Innovation is, by its nature, full of risk and unknowns. That's what makes it so interesting, so challenging and so utterly uncomfortable for many business leaders. While most every other aspect of effective business management requires and rewards discipline and steady execution against plans, innovation is different.
In spite of the risks, management books and corporate folklore are filled with stories of visionary leaders who ignored the data, the customer and sometimes common sense to pursue new ideas with which they held a clear passion and a clear vision of the future possibilities. The story of Hal Sperlich and the birth of the original Chrysler mini-van is a great example of vision overcoming focus groups and management review boards. When Ford turned Sperlich down to pursue this illogical vehicle (which researched poorly with consumers), he took it to Lee Iacocca at Chrysler and the rest is history (More on the history of the minivan).
Malcolm Gladwell in his most recent book, Blink, made this case in slightly different terms: that we need to trust our instincts and our sub-conscious minds to make good decisions that we could never realistically evaluate in a conscious rational way -- the human mind has an uncanny knack for simplifying the complex and peeling away the irrelevant to reveal the core.
Yet for all of the heroic stories of visionary leadership, there are just as many and more frightening stories of vision gone awry. A classic example: The Premier cigarette was launched in 1988 by RJR after committing over $1 billion in its development and launch. It was pulled from the market in less than a year (click here for more of the history of Premier). In hindsight, it was certainly a bad idea -- one that could have and should have been killed long before its market introduction.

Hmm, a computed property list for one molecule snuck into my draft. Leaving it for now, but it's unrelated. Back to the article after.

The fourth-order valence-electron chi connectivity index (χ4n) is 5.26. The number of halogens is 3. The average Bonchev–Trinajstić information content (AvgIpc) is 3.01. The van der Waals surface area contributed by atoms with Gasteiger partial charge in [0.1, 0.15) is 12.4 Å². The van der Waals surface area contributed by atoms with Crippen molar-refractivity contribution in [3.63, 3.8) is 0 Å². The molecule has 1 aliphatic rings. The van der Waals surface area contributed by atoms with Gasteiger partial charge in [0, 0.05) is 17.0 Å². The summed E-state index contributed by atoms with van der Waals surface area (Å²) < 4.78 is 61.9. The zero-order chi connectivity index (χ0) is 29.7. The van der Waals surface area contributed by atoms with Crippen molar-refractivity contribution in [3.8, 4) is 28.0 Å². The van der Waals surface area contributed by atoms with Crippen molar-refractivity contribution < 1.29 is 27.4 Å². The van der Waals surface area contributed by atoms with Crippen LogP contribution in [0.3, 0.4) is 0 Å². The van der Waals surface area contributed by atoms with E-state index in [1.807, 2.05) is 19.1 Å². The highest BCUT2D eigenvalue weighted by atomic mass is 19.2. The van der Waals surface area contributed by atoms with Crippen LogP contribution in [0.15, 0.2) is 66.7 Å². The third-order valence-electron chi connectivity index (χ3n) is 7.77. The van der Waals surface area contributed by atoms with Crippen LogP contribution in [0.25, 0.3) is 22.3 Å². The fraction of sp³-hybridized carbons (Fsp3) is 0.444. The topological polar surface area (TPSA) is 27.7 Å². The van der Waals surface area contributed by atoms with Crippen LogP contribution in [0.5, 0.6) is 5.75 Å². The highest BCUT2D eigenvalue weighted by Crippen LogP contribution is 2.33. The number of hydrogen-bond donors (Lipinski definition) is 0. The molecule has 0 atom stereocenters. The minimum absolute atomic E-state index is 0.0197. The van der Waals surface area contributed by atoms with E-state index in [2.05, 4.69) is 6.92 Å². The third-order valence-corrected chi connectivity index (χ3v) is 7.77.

All of this leads me to ask the question: When does 'visionary' become 'tunnel vision' in championing innovation? I find it to be an extremely relevant and important question today as innovation rises once again to the number one spot on corporate agendas. How can business leaders avoid the 'false negatives' of killing potential big ideas too early, while avoiding spending good money after bad in pursuing potentially viable ideas and innovations.
I'll share some of my thoughts (and others') in the next post, on how to know when you've gone from 'visionary' to 'tunnel vision'.